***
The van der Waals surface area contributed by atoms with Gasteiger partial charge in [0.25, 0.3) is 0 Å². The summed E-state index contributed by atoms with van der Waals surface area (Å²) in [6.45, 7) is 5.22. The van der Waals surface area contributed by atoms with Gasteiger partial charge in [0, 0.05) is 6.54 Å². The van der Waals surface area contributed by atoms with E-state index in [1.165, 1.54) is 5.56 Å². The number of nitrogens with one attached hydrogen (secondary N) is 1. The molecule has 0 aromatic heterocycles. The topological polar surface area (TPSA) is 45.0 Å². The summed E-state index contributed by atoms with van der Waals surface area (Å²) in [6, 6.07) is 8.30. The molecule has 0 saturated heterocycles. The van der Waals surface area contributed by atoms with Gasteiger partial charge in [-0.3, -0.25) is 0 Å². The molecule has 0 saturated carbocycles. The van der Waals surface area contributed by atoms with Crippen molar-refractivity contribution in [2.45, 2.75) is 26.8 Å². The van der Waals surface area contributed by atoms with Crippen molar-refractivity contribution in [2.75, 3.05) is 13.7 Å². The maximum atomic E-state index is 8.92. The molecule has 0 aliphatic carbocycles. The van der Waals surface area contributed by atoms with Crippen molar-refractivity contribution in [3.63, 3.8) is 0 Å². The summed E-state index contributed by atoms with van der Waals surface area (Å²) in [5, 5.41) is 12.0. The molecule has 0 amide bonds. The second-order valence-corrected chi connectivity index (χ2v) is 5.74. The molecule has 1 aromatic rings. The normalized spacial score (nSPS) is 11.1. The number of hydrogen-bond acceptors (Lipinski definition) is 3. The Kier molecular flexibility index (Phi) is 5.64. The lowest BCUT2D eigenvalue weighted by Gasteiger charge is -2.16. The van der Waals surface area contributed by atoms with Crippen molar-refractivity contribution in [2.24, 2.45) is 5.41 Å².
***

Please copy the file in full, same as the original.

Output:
The van der Waals surface area contributed by atoms with Gasteiger partial charge in [0.25, 0.3) is 0 Å². The summed E-state index contributed by atoms with van der Waals surface area (Å²) in [6.45, 7) is 5.22. The van der Waals surface area contributed by atoms with Gasteiger partial charge in [0, 0.05) is 6.54 Å². The van der Waals surface area contributed by atoms with E-state index in [1.165, 1.54) is 5.56 Å². The number of nitrogens with one attached hydrogen (secondary N) is 1. The molecule has 0 aromatic heterocycles. The topological polar surface area (TPSA) is 45.0 Å². The summed E-state index contributed by atoms with van der Waals surface area (Å²) in [6, 6.07) is 8.30. The molecule has 0 saturated heterocycles. The van der Waals surface area contributed by atoms with Gasteiger partial charge in [-0.3, -0.25) is 0 Å². The molecule has 0 saturated carbocycles. The van der Waals surface area contributed by atoms with Crippen molar-refractivity contribution in [2.45, 2.75) is 26.8 Å². The van der Waals surface area contributed by atoms with Crippen molar-refractivity contribution in [2.75, 3.05) is 13.7 Å². The maximum atomic E-state index is 8.92. The molecule has 0 aliphatic carbocycles. The van der Waals surface area contributed by atoms with Crippen molar-refractivity contribution in [3.63, 3.8) is 0 Å². The summed E-state index contributed by atoms with van der Waals surface area (Å²) in [5, 5.41) is 12.0. The molecule has 0 amide bonds. The second-order valence-corrected chi connectivity index (χ2v) is 5.74. The molecule has 1 aromatic rings. The normalized spacial score (nSPS) is 11.1. The number of hydrogen-bond acceptors (Lipinski definition) is 3. The Kier molecular flexibility index (Phi) is 5.64. The lowest BCUT2D eigenvalue weighted by Gasteiger charge is -2.16. The van der Waals surface area contributed by atoms with Crippen molar-refractivity contribution in [2.24, 2.45) is 5.41 Å².